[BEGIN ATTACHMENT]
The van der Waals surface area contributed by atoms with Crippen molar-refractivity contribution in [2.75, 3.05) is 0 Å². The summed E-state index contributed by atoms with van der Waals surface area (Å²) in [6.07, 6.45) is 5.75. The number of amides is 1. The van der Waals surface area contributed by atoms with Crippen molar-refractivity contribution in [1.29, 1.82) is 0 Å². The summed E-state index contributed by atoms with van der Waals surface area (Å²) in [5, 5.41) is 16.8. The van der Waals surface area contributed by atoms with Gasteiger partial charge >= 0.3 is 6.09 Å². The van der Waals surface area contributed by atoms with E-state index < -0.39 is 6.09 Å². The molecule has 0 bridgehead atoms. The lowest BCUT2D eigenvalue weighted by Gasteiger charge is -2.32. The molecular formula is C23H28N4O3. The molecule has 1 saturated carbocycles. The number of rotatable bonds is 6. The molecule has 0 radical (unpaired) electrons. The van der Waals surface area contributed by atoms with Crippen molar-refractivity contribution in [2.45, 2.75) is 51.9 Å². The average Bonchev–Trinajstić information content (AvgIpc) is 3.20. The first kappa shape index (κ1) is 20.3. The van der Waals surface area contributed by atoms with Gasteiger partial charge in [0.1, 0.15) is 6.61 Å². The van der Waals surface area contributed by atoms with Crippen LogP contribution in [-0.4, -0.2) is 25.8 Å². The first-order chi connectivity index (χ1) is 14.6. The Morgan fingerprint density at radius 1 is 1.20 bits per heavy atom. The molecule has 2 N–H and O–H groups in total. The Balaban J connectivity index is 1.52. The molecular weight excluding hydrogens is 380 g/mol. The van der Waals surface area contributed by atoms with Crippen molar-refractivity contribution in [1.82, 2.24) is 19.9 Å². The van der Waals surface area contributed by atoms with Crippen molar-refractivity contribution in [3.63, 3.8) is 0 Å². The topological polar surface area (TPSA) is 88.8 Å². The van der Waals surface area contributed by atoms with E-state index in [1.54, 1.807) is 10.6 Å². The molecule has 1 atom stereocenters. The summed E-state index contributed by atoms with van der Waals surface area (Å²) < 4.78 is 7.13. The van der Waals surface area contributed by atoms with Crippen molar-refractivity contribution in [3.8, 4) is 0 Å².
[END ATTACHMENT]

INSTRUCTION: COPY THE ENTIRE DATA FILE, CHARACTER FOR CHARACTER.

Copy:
The van der Waals surface area contributed by atoms with Crippen molar-refractivity contribution in [2.75, 3.05) is 0 Å². The summed E-state index contributed by atoms with van der Waals surface area (Å²) in [6.07, 6.45) is 5.75. The number of amides is 1. The van der Waals surface area contributed by atoms with Crippen molar-refractivity contribution in [1.29, 1.82) is 0 Å². The summed E-state index contributed by atoms with van der Waals surface area (Å²) in [5, 5.41) is 16.8. The van der Waals surface area contributed by atoms with Gasteiger partial charge >= 0.3 is 6.09 Å². The van der Waals surface area contributed by atoms with E-state index < -0.39 is 6.09 Å². The molecule has 0 bridgehead atoms. The lowest BCUT2D eigenvalue weighted by Gasteiger charge is -2.32. The molecular formula is C23H28N4O3. The molecule has 1 saturated carbocycles. The number of rotatable bonds is 6. The molecule has 0 radical (unpaired) electrons. The van der Waals surface area contributed by atoms with Crippen molar-refractivity contribution in [2.45, 2.75) is 51.9 Å². The average Bonchev–Trinajstić information content (AvgIpc) is 3.20. The first kappa shape index (κ1) is 20.3. The van der Waals surface area contributed by atoms with Gasteiger partial charge in [0.1, 0.15) is 6.61 Å². The van der Waals surface area contributed by atoms with Crippen LogP contribution in [-0.4, -0.2) is 25.8 Å². The first-order chi connectivity index (χ1) is 14.6. The Morgan fingerprint density at radius 1 is 1.20 bits per heavy atom. The molecule has 2 N–H and O–H groups in total. The Balaban J connectivity index is 1.52. The molecular weight excluding hydrogens is 380 g/mol. The van der Waals surface area contributed by atoms with Crippen molar-refractivity contribution in [1.82, 2.24) is 19.9 Å². The van der Waals surface area contributed by atoms with Crippen molar-refractivity contribution in [3.63, 3.8) is 0 Å². The topological polar surface area (TPSA) is 88.8 Å². The van der Waals surface area contributed by atoms with E-state index in [1.54, 1.807) is 10.6 Å². The molecule has 1 atom stereocenters. The summed E-state index contributed by atoms with van der Waals surface area (Å²) < 4.78 is 7.13. The van der Waals surface area contributed by atoms with Crippen molar-refractivity contribution in [3.8, 4) is 0 Å².